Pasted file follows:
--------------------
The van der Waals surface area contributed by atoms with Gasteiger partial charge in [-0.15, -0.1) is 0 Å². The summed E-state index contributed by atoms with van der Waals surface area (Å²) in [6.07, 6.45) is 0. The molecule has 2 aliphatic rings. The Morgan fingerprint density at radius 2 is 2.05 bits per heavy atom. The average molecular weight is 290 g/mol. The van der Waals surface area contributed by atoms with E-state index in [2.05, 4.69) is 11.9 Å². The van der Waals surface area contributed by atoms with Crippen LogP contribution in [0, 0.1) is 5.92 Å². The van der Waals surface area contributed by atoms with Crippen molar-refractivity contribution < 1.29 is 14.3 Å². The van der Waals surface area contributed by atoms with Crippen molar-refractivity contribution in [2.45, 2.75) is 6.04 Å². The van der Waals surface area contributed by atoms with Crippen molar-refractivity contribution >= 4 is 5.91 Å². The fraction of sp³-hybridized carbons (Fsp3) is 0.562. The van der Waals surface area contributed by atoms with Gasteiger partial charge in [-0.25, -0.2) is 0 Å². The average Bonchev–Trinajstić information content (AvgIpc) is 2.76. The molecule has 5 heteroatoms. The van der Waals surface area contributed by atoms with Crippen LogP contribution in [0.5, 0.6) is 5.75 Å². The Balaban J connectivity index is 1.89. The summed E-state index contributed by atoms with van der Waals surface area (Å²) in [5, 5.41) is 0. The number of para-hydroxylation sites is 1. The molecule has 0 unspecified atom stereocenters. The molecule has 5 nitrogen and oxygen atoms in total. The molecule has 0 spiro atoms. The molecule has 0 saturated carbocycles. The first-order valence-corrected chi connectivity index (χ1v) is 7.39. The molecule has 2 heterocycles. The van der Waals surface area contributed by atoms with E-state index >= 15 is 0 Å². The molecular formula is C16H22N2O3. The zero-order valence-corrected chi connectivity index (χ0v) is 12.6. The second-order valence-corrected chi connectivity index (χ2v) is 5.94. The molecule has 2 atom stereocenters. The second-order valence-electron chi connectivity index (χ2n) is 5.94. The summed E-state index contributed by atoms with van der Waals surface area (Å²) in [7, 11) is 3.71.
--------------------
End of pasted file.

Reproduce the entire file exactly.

The van der Waals surface area contributed by atoms with Gasteiger partial charge in [-0.15, -0.1) is 0 Å². The summed E-state index contributed by atoms with van der Waals surface area (Å²) in [6.07, 6.45) is 0. The molecule has 2 aliphatic rings. The Morgan fingerprint density at radius 2 is 2.05 bits per heavy atom. The average molecular weight is 290 g/mol. The van der Waals surface area contributed by atoms with E-state index in [2.05, 4.69) is 11.9 Å². The van der Waals surface area contributed by atoms with Crippen LogP contribution in [0, 0.1) is 5.92 Å². The van der Waals surface area contributed by atoms with Crippen molar-refractivity contribution < 1.29 is 14.3 Å². The van der Waals surface area contributed by atoms with Crippen molar-refractivity contribution in [2.45, 2.75) is 6.04 Å². The van der Waals surface area contributed by atoms with Crippen molar-refractivity contribution >= 4 is 5.91 Å². The fraction of sp³-hybridized carbons (Fsp3) is 0.562. The van der Waals surface area contributed by atoms with Gasteiger partial charge in [-0.25, -0.2) is 0 Å². The average Bonchev–Trinajstić information content (AvgIpc) is 2.76. The molecule has 5 heteroatoms. The van der Waals surface area contributed by atoms with Crippen LogP contribution in [0.5, 0.6) is 5.75 Å². The Balaban J connectivity index is 1.89. The summed E-state index contributed by atoms with van der Waals surface area (Å²) in [5, 5.41) is 0. The number of para-hydroxylation sites is 1. The molecule has 0 unspecified atom stereocenters. The molecule has 5 nitrogen and oxygen atoms in total. The molecule has 0 spiro atoms. The molecule has 0 saturated carbocycles. The first-order valence-corrected chi connectivity index (χ1v) is 7.39. The molecule has 2 heterocycles. The van der Waals surface area contributed by atoms with E-state index >= 15 is 0 Å². The molecular formula is C16H22N2O3. The zero-order valence-corrected chi connectivity index (χ0v) is 12.6. The second-order valence-corrected chi connectivity index (χ2v) is 5.94. The molecule has 2 atom stereocenters. The second-order valence-electron chi connectivity index (χ2n) is 5.94. The summed E-state index contributed by atoms with van der Waals surface area (Å²) in [7, 11) is 3.71.